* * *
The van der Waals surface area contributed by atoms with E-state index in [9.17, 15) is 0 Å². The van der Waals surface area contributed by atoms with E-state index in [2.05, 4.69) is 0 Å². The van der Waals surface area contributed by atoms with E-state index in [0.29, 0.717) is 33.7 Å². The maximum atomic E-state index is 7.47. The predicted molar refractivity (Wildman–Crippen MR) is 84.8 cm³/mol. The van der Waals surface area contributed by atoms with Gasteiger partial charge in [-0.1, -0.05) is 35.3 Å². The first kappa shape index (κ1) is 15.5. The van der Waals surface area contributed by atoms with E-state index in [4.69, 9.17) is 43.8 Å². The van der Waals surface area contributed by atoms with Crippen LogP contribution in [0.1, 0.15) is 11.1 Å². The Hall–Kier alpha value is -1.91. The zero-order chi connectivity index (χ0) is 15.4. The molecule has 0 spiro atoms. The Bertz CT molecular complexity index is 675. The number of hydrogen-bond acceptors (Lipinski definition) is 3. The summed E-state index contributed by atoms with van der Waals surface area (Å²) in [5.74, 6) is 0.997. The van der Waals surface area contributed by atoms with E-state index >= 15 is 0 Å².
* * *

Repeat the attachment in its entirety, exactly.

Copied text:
The van der Waals surface area contributed by atoms with E-state index in [9.17, 15) is 0 Å². The van der Waals surface area contributed by atoms with E-state index in [2.05, 4.69) is 0 Å². The van der Waals surface area contributed by atoms with E-state index in [0.29, 0.717) is 33.7 Å². The maximum atomic E-state index is 7.47. The predicted molar refractivity (Wildman–Crippen MR) is 84.8 cm³/mol. The van der Waals surface area contributed by atoms with Gasteiger partial charge in [-0.1, -0.05) is 35.3 Å². The first kappa shape index (κ1) is 15.5. The van der Waals surface area contributed by atoms with E-state index in [4.69, 9.17) is 43.8 Å². The van der Waals surface area contributed by atoms with Crippen LogP contribution in [0.1, 0.15) is 11.1 Å². The Hall–Kier alpha value is -1.91. The zero-order chi connectivity index (χ0) is 15.4. The molecule has 0 spiro atoms. The Bertz CT molecular complexity index is 675. The number of hydrogen-bond acceptors (Lipinski definition) is 3. The summed E-state index contributed by atoms with van der Waals surface area (Å²) in [5.74, 6) is 0.997. The van der Waals surface area contributed by atoms with E-state index >= 15 is 0 Å².